CONTAINER losses at sea can have a huge impact on business and should be factored into logistics planning, according to Andrew Coldrey, vice-president of third-party logistics provider C.H. Robinson. 

After the recent incident involving Maersk Eindhoven, in which it lost power in a storm and 260 containers went overboard, C.H. Robinson recommended greater contingency planning that takes into account the impact of accidents at sea. 

The World Shipping Council has estimated more than 226 million containers were transported in 2019 with an average of 1382 containers lost. 

However, maritime insurance executives approximating more than 3000 containers have been lost in the past few months alone. 

C.H. Robinson vice-president Oceania Andrew Coldrey said ocean carriers are working hard to address the issue by more efficiently bracing containers and looking into technological developments, but importers and exporters should prepare for the delays that ensue.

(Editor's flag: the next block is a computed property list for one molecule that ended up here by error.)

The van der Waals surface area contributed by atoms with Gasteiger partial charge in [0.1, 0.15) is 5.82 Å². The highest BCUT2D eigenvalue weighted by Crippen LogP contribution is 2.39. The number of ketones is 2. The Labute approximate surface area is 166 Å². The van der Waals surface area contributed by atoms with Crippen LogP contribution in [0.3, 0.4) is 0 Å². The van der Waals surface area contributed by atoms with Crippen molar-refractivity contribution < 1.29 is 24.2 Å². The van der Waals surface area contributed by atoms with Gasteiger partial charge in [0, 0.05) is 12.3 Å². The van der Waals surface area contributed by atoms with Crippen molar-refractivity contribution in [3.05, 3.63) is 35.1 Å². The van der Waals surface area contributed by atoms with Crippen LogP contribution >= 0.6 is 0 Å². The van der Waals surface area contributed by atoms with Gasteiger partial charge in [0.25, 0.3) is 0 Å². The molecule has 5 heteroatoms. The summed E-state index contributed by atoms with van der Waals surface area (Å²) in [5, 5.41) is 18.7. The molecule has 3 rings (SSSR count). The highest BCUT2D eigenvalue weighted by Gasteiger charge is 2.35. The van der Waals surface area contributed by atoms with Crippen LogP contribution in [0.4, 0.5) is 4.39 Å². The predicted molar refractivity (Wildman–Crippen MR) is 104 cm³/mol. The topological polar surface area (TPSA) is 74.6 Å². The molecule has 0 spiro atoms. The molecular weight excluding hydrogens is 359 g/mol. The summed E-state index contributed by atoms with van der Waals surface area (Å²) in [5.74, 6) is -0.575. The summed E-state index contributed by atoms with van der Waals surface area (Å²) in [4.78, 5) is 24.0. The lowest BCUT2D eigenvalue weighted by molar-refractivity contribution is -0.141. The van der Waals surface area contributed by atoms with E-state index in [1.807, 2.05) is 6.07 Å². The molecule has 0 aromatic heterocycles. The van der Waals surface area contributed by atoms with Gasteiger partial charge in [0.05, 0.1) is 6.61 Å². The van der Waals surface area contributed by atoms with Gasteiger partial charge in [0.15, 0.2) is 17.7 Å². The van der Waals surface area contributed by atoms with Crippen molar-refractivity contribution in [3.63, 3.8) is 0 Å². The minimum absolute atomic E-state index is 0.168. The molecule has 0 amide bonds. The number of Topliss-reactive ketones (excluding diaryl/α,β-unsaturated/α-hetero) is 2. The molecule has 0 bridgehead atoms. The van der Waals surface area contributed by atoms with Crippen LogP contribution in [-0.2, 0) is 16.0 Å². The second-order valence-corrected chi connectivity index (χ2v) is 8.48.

“We are seeing more containers traversing the globe than ever before, resulting in high stacking, which when combined with bad weather cells, is a recipe for disaster. It is likely the sea freight industry and its customers will feel the impact of lost containers more than ever,” Mr Coldrey said. 

“Accidents can happen at any time so steps should be taken to bolster supply chain risk management plans.” 

Bolstering supply-chain resiliency should be mandatory for companies relying on sea freight, according to Mr Coldrey. Back-up networks detailing alternate modes of transport and sourcing should be developed and activated on short notice. 

“A supply chain is only as strong as its weakest link,” he said. 

“Having a provider with access to a global suite of services should enable businesses to quickly find a solution that minimises delays.”